Fall 2021 over COA campus Credit: Mike Perlman
The Davis Center for Human Ecology—the first of a constellation of six interconnected projects which will transform the north end of campus—opened for classes for the 2021 spring term, and officially opened in the fall of 2021. It is COA’s first purpose-built academic building since the early 1990s.

The 29,000-square-foot building overlooking Frenchman Bay houses science laboratories, classrooms, flexible lecture halls, faculty offices, art and design studios, and a teaching greenhouse. Currently over 60% of all classes are held in this innovative space. In September 2021, the teaching greenhouse was dedicated as the Congresswoman Chellie Pingree ’79 Greenhouse.

Classroom Credit: Jen Holt Photography

Designed in collaboration with architect Susan Rodriguez and Maine-based OPAL (formerly GO Logic), and constructed by local builder E.L. Shea, the Center is one of the most distinctive buildings on Mount Desert Island.  “Our team has worked hard to design a building that could only be here. One that is derived from this unique intersection of the natural world and the study of human ecology,” Rodriguez said at fall 2021 convocation. “Our goal has been to create a place that truly fits COA… more of an experience and a framework than a building, one that supports the vitality of campus life and the broad array of study. Ultimately a place of learning and a structure that lives up to the environmental stewardship and standards of this institution.”

Constructed to the stringent German Passive House standard of energy efficiency and indoor air quality, the Center will consume 80% less energy than a comparable code-compliant building. The building makes extensive use of low-embodied carbon and locally sourced materials—including a nearly all-wood structure and wood fiber insulation—which radically reduce its lifecycle carbon footprint, effectively neutralizing the environmental impact of its construction. The Center will save and sequester over five million kg of CO2 in its first 50 years with responsible and renewable material and passive house-level energy use, according to architect Tim Lock of OPAL. In addition, all windows feature innovative bird-friendly glazing to mitigate bird collisions.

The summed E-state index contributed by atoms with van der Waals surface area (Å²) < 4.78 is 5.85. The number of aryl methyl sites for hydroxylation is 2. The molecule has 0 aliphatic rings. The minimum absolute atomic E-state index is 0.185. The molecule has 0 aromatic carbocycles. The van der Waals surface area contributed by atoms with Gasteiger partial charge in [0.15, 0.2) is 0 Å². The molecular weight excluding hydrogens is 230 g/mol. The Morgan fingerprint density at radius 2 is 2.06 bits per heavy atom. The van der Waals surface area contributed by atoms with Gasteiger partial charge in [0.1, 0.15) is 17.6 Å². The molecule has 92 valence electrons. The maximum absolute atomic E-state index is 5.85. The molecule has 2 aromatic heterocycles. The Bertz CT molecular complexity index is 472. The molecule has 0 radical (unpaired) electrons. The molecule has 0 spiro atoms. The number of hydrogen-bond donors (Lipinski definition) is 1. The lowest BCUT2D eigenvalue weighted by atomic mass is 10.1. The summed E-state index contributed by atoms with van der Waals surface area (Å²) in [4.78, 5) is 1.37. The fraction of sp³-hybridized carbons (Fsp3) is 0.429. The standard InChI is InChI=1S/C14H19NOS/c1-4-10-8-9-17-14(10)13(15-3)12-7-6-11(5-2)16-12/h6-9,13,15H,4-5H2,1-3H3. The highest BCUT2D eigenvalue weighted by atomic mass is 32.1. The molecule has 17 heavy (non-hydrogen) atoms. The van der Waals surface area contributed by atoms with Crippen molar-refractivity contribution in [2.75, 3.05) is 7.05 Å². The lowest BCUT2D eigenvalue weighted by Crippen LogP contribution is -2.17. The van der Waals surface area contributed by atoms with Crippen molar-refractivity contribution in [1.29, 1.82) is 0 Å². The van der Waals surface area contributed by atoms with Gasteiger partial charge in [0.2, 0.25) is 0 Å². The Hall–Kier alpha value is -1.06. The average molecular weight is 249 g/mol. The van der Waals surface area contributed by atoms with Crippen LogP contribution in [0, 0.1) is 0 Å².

In addition to the Davis Center for Human Ecology, the reimagining of north campus includes expansion of Gates Auditorium to include an experimental theatre, renovation of the existing Arts & Sciences building, and construction of a new Welcome Center, which will house the Admission office and a new gallery.

$22M represents all costs associated with all new constructions, renovations of existing spaces, a $1M maintenance fund, and a $1M operating fund. Learn more.

Fall 2021 CHE Credit: Mike Perlman


November 1, 2021: Davis Center for Human Ecology featured in Architectural Record, alongside six other innovative designs from around the world (read more).

Special thanks to:

Kate and Andrew Davis
Susan T. Rodriguez Architecture • Design
E.L. Shea Builders and Engineers
Revision Energy

Classroom Credit: Jen Holt Photography

Exterior Credit: Darron Collins

Hallway Credit: Jen Holt Photography

Exterior Credit: Darron Collins